Correction … Americans in The Draw

By Jane Voigt

July 3, 2014 — We get the message.

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No Americans left in the draw.

But doesn’t that seem short-sighted, at best?

What about Jack Sock? Bob and Mike Bryan? They’re ‘left in the draw.’ 

The Bryan brothers are the Wimbledon defending champions, trying to go where no human doubles team has gone — 16 majors. They have made their way to the semifinals, too. Two rounds from tennis history. Another fantastic achievement. 

Ad those 15 slams to tour titles, and the Bryans' are two shy of 100 total career titles. 

American Jack Sock and his Canadian buddy Vasek Pospisil just kicked out Bruno Soares and Alexandr Peya, the number two seeded team today, 64 36 76(6) 64. The Sock/Pospisil duo have now reached their first-ever Grand Slam semifinal as a team. They are part of the new generation just as much as maiden singles’ semifinalists Grigor Dimitri and Milos Raonic are part of the new wave. 

What’s not worth mentioning? 

Oh … they play doubles. That.

For millions of tennis fans and club players across the country, doubles is their on-court lifeblood. It’s played more than singles. And any publisher will quickly admit they get a fair amount of queries: Why don’t you cover more doubles? 


Bob and Mike Bryan at a World Team Tennis match, Villanova, Penna., July 2012. 
Photo credit

But it continues to be casually dismissed during the biggest tournament, the most prestigious slam of the year, and most others. Just why are the ESPN and Tennis Channel talking heads directed away from doubles in their daily commentary?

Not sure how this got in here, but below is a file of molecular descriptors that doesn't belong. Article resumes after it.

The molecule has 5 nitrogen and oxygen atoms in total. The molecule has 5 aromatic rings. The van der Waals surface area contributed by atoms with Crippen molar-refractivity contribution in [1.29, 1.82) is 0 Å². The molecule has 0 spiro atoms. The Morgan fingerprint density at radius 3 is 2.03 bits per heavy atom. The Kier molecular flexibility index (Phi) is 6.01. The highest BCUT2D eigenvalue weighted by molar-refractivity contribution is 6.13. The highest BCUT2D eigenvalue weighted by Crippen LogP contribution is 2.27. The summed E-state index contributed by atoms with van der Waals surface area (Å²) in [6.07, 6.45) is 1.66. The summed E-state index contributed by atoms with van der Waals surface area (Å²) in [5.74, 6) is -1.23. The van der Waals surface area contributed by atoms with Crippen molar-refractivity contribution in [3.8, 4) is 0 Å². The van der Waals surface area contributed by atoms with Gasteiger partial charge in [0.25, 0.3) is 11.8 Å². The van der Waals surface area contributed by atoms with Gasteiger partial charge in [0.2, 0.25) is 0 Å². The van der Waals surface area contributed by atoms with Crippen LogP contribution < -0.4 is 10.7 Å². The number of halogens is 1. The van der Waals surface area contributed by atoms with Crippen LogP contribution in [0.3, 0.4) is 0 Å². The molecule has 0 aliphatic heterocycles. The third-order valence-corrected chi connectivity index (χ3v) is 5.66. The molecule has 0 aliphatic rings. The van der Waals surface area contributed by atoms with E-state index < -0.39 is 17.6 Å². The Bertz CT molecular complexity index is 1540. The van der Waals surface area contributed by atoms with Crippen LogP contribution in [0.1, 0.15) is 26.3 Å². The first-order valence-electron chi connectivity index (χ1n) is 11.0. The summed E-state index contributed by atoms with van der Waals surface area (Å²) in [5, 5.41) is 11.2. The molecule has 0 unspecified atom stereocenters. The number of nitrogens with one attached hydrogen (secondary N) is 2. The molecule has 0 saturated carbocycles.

ESPN ran an interview with Eugenie Bouchard and Hanna Storm of ESPN this morning before the two women’s semifinals. Nice filler. Laughs. Serious discussion about Bouchard’s career. However, the biggest name in sports’ broadcasting ran the segment again between the first and second match. That would’ve been a great spot for some conversation about doubles. 

Here’s why doubles gets left behind: expectations; risk and money.

When ESPN antes up advertising money for two weeks of Wimbledon, it expects return on investment. The models it uses to predict ad income completely ignore the doubles effect. Their decision makers believe doubles is a losing proposition. No one would watch it. Because if projections even hinted at a small, positive cash flow, management would direct producers to broadcast doubles. 

Thus the story isn’t about no Americans left in the draw, it’s about no American singles players left in the draw. That’s where the money is because that’s where the tennis stars are. 

And, as an introduction to even a larger discussion, perhaps where tennis players were born and live doesn’t matter much anymore. 

Tennis is one sport that has done a good job of, let’s say, internationalizing the sport. Roger Federer is one of the top 20 most influential celebrities in the world, according to Forbes. He is the epitomy of a star with no borders. A tennis star celebrity. A humanitarian. He’ll be 33 in a couple weeks, is a father of four, and will contend for a spot in another Wimbledon final tomorrow where he hopes to lock up his 18th Grand Slam. 

When the Bryan Brothers play the U. S. Open, they get broadcast time. Two California bred twins at the top of their game. It’s too bad, though, that their achievements and viewership possibilities are not the same at The All England Club. However, smart fans and ones eager to watch their Bryans, and lots of other doubles teams, can switch on most any electronic smart device and find live streaming satisfaction.  

Too bad the big television audiences can’t join in on the fun. 

© Jane Voigt Tennis 2013